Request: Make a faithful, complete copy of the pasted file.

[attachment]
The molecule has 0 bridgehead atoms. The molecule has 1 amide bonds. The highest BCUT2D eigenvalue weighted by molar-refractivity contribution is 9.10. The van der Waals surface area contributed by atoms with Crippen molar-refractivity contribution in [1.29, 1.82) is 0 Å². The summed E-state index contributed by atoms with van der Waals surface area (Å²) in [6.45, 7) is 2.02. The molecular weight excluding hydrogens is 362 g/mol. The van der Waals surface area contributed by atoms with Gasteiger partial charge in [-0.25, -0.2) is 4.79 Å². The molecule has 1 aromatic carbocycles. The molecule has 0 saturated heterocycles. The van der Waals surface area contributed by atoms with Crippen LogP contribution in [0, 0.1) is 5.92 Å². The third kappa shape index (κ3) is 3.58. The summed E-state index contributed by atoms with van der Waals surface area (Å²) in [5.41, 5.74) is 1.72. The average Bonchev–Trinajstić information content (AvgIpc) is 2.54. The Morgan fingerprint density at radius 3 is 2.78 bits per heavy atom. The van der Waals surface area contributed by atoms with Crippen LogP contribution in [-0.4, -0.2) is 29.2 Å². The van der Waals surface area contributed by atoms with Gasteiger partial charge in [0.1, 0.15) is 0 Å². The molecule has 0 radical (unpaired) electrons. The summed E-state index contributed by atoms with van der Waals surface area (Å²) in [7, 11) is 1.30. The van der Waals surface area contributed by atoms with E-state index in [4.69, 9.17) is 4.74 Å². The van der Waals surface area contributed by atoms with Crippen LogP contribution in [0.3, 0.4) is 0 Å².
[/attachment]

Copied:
The molecule has 0 bridgehead atoms. The molecule has 1 amide bonds. The highest BCUT2D eigenvalue weighted by molar-refractivity contribution is 9.10. The van der Waals surface area contributed by atoms with Crippen molar-refractivity contribution in [1.29, 1.82) is 0 Å². The summed E-state index contributed by atoms with van der Waals surface area (Å²) in [6.45, 7) is 2.02. The molecular weight excluding hydrogens is 362 g/mol. The van der Waals surface area contributed by atoms with Gasteiger partial charge in [-0.25, -0.2) is 4.79 Å². The molecule has 1 aromatic carbocycles. The molecule has 0 saturated heterocycles. The van der Waals surface area contributed by atoms with Crippen LogP contribution in [0, 0.1) is 5.92 Å². The third kappa shape index (κ3) is 3.58. The summed E-state index contributed by atoms with van der Waals surface area (Å²) in [5.41, 5.74) is 1.72. The average Bonchev–Trinajstić information content (AvgIpc) is 2.54. The Morgan fingerprint density at radius 3 is 2.78 bits per heavy atom. The van der Waals surface area contributed by atoms with Crippen LogP contribution in [-0.4, -0.2) is 29.2 Å². The van der Waals surface area contributed by atoms with Gasteiger partial charge in [0.1, 0.15) is 0 Å². The molecule has 0 radical (unpaired) electrons. The summed E-state index contributed by atoms with van der Waals surface area (Å²) in [7, 11) is 1.30. The van der Waals surface area contributed by atoms with E-state index in [4.69, 9.17) is 4.74 Å². The van der Waals surface area contributed by atoms with Crippen LogP contribution in [0.3, 0.4) is 0 Å².